Friday, November 30, 2007

Battle of the Sweaters

I'm reading yesterday's WSJ because yesterday I got sucked into the virtual vortex known as Facebook. Yes, I exert no self control over my laptop. So this morning I'm catching up on the news, and I came across an interesting article on the battle of two cashmere (a fancy word for Mongolian goat hair) sweaters. One is Land's End and cost $99.50 before shipping and handling. The other is Brunello Cucinelli and cost $950 before tax and valet parking at Saks Fifth Avenue in Beverly Hills.

While quality and feel is marginally better with the more expensive cashmere sweater, the cut and style is far better with the $950 sweater. Also, the author received no compliments on the Land's End sweater. Which, really, comes as no surprise. It's not like Land's End makes an appearance in Bryant Park during Fashion Week. And while neither do places like H&M, their bread and butter is knocking off the runways.

I was fascinated with the re-tracing of the journey from Mongolian goat, to bales, to auction blocks, to Chinese factory floor or 17th century castle in Italy. Land's End made opaque references to quality control and high standards, without offering information on the exact whereabouts and specific conditions of its factories in China. Small nation that it is. On the other hand, Cucinelli details the work hours, 90 minute lunch break, and invites the author to visit the factory.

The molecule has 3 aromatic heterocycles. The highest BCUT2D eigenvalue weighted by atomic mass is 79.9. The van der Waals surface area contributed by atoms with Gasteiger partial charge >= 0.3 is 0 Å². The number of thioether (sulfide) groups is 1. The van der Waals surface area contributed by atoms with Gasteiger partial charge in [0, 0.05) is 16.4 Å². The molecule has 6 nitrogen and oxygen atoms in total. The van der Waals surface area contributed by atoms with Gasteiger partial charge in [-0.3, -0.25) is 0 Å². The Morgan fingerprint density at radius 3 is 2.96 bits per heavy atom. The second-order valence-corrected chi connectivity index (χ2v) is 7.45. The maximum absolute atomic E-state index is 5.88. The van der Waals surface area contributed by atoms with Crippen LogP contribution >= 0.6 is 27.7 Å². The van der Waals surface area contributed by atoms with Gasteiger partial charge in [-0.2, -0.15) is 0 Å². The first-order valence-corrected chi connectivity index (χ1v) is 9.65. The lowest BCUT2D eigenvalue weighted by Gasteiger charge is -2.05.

I have to continually remind myself that while I am paying for the quality of item purchased, I am also paying for the quality and conditions of those who make what I buy. Grotesquely large CEO compensation aside.

4 comments:

SavingDiva said...

$950 for a sweater!!!!! JEEZ!

I rarely think about the conditions of the workers that make my clothing. I know it's horrible, but I feel as if it's really far removed.

Kay said...
This comment has been removed by the author.
hazygrey said...

I read that article too. While I can't see myself spending $950 on one sweater, I don't really have problems with people who do as long as they can afford it. I know many people would still have issues with what they consider as wanton luxury. But this article gave you a good perspective on why luxury goods cost so much and how the high cost of some goods is not just about extravagance. It does also make me a bit worried under what conditions my cheap gap and old navy clothes are made under.

PiggyBankBlues said...

hazy-
great comment, my sentiments exactly! working conditions on a factory vacillate just as much as in an office. goldman sachs is different than philippine national bank. it's just that the level of conditions are much poorer.